Former England striker Gary Lineker says Michael Owen will be remembered as one of their "best-ever strikers" who would have broken Sir Bobby Charlton's goalscoring record but for injury.
Owen, who is to retire in May, scored 40 goals in 89 internationals, nine fewer than Charlton.
"He's one of the greatest strikers who has ever put on an England shirt," Lineker, 52, told BBC Sport.
"We could do with someone like that now, a natural goalscorer."
Lineker, who scored 48 times in 80 appearances for his country between 1984 and 1992, added: "Michael was unquestionably one of the best strikers in world football at his peak.
"But for injures, Michael would have broken all England scoring records. He was blighted with one injury after another, which was a real shame.
"The best part of his career was with Liverpool before he started to get a few injuries. It was just bad luck getting those injuries.
"It's not like he suddenly lost form. It was circumstances beyond anyone's control."
Chelsea midfielder Frank Lampard, speaking ahead of England's forthcoming World Cup qualifiers with San Marino and Montenegro, said Owen was a pleasure to play with at international level.
"He's a player you're proud to play alongside," said Lampard.
"Without the injury problems towards the end of his career he would have broken all of the goalscoring records and reached 100 caps.
"If there's a frustration it will be that. But he shouldn't have any because he's had a top career for club and country."
But former Liverpool player John Barnes told BBC Sport: "Forget about what he could have achieved if he hadn't suffered so many injuries, it's what he has achieved.
"He's had one of the best careers anyone could hope for."
Glenn Hoddle believes the 33-year-old will go down as one of England's top-four greatest finishers.
Ex-England manager Hoddle gave Owen his debut in 1998, included him in his World Cup squad for the 1998 finals in France, and was rewarded with a sensational goal from the teenager against Argentina.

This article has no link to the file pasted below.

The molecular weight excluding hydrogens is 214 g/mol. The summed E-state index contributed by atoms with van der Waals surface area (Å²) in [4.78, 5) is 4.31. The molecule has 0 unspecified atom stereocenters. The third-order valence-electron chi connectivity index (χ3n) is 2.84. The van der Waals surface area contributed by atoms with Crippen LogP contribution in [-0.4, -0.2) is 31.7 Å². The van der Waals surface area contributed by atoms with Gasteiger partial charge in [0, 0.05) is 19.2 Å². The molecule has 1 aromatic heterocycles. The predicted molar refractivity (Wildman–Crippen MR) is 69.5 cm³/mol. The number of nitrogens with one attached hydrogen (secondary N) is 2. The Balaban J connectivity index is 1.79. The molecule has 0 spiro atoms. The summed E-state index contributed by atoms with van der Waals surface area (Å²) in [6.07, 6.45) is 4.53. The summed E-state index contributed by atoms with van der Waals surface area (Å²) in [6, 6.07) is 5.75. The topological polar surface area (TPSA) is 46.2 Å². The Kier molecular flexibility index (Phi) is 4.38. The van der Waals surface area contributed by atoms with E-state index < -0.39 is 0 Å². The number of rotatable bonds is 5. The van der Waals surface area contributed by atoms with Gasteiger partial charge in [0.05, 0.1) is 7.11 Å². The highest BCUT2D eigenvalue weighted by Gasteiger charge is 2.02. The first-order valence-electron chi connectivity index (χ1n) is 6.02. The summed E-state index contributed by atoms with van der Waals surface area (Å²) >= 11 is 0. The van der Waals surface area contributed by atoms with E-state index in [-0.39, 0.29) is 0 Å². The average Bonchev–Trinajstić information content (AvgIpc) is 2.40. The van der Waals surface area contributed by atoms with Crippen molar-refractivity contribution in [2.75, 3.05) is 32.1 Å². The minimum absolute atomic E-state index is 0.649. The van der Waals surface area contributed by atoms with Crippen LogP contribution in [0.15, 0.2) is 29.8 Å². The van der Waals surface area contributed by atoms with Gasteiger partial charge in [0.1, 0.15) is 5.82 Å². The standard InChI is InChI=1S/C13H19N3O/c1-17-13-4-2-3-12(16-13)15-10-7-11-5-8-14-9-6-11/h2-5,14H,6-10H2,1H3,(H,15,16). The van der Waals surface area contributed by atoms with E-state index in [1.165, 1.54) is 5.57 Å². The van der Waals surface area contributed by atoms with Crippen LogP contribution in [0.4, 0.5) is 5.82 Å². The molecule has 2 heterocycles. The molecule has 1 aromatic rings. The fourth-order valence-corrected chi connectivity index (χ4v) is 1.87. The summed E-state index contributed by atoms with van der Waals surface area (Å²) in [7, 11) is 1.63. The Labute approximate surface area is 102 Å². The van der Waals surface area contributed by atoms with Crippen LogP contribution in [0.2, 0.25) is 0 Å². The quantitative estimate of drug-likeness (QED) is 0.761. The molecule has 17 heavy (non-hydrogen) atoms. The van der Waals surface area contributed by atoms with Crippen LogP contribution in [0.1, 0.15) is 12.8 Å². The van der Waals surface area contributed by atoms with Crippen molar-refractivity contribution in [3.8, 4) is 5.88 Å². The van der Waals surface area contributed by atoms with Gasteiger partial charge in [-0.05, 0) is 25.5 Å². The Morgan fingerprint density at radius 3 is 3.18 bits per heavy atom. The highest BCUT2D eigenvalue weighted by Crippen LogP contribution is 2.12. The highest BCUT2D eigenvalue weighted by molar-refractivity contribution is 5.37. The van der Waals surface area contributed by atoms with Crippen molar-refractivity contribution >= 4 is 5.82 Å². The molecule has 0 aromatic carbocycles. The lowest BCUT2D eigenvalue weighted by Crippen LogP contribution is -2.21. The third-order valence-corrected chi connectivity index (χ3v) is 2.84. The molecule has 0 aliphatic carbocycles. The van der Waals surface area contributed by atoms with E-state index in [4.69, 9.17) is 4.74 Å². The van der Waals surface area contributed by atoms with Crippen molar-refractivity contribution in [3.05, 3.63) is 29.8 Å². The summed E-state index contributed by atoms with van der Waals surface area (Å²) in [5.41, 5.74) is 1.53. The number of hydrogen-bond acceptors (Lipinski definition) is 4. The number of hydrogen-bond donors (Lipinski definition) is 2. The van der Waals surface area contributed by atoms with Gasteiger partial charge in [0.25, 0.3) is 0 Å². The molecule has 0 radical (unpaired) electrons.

"He is in the top four of our greatest finishers, along with Jimmy Greaves, Gary Lineker and Alan Shearer," said Hoddle.
"Some might say he is at the top of that list. He was a baby-faced assassin. His finishing was amazing for a young man."
Sven-Goran Eriksson, another former England manager, described Owen's announcement as a "sad story for football".
"You know that if he is on the pitch, there is always the chance to win until the last second of the game," Eriksson told Abu Dhabi Media.
"There are so many good memories of Michael and my relationship with him as coach, but it must be scoring three goals against Germany away.
"I never thought about that, but I wonder now how many players have scored three goals in Germany away? That can't be many."
Manchester City midfielder James Milner, who is currently on England duty, said Owen's impending retirement marks the end of an era.
"He did it at Madrid and hasn't had the credit for what he did over there," he said.
"The contribution he's made to English football is great and he'll be missed."
Leading figures at the Football Association also paid tribute to Owen, who made his England debut in a friendly against Chile on 11 February 1998.
FA chairman David Bernstein said it was "a great shame" the player was retiring.
And Adrian Bevington, Club England managing director, said negotiations were under way with Owen "about how he can share his international experience with our younger players in the future in an ambassadorial role".